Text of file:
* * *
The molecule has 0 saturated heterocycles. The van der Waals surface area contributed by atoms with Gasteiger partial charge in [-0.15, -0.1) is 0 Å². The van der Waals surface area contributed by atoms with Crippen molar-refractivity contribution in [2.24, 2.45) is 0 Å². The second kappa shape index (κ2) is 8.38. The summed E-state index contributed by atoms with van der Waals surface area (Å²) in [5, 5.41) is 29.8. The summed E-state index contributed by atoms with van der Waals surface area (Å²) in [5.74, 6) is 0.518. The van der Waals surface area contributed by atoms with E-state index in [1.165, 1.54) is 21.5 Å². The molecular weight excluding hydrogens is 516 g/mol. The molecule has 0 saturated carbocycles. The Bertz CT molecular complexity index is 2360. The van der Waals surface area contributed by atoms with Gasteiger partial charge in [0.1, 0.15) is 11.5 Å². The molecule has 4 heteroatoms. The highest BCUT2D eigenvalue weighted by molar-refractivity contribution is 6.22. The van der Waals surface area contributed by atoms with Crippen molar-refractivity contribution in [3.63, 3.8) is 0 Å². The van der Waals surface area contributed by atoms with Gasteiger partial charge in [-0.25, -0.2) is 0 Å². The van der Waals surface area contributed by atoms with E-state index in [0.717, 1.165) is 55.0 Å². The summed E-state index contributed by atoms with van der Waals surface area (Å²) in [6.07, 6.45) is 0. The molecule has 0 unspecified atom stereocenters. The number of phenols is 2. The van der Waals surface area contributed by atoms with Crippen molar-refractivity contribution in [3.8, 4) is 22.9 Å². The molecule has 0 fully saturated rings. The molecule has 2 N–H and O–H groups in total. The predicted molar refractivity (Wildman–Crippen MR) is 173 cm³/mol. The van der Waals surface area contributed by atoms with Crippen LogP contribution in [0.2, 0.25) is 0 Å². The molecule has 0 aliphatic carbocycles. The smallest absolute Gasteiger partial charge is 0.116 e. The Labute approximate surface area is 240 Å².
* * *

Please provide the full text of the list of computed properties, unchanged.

The molecule has 0 saturated heterocycles. The van der Waals surface area contributed by atoms with Gasteiger partial charge in [-0.15, -0.1) is 0 Å². The van der Waals surface area contributed by atoms with Crippen molar-refractivity contribution in [2.24, 2.45) is 0 Å². The second kappa shape index (κ2) is 8.38. The summed E-state index contributed by atoms with van der Waals surface area (Å²) in [5, 5.41) is 29.8. The summed E-state index contributed by atoms with van der Waals surface area (Å²) in [5.74, 6) is 0.518. The van der Waals surface area contributed by atoms with E-state index in [1.165, 1.54) is 21.5 Å². The molecular weight excluding hydrogens is 516 g/mol. The molecule has 0 saturated carbocycles. The Bertz CT molecular complexity index is 2360. The van der Waals surface area contributed by atoms with Gasteiger partial charge in [0.1, 0.15) is 11.5 Å². The molecule has 4 heteroatoms. The highest BCUT2D eigenvalue weighted by molar-refractivity contribution is 6.22. The van der Waals surface area contributed by atoms with Crippen molar-refractivity contribution in [3.63, 3.8) is 0 Å². The van der Waals surface area contributed by atoms with Gasteiger partial charge in [-0.25, -0.2) is 0 Å². The van der Waals surface area contributed by atoms with E-state index in [0.717, 1.165) is 55.0 Å². The summed E-state index contributed by atoms with van der Waals surface area (Å²) in [6.07, 6.45) is 0. The molecule has 0 unspecified atom stereocenters. The number of phenols is 2. The van der Waals surface area contributed by atoms with Crippen molar-refractivity contribution in [3.8, 4) is 22.9 Å². The molecule has 0 fully saturated rings. The molecule has 2 N–H and O–H groups in total. The predicted molar refractivity (Wildman–Crippen MR) is 173 cm³/mol. The van der Waals surface area contributed by atoms with Crippen LogP contribution in [0.2, 0.25) is 0 Å². The molecule has 0 aliphatic carbocycles. The smallest absolute Gasteiger partial charge is 0.116 e. The Labute approximate surface area is 240 Å².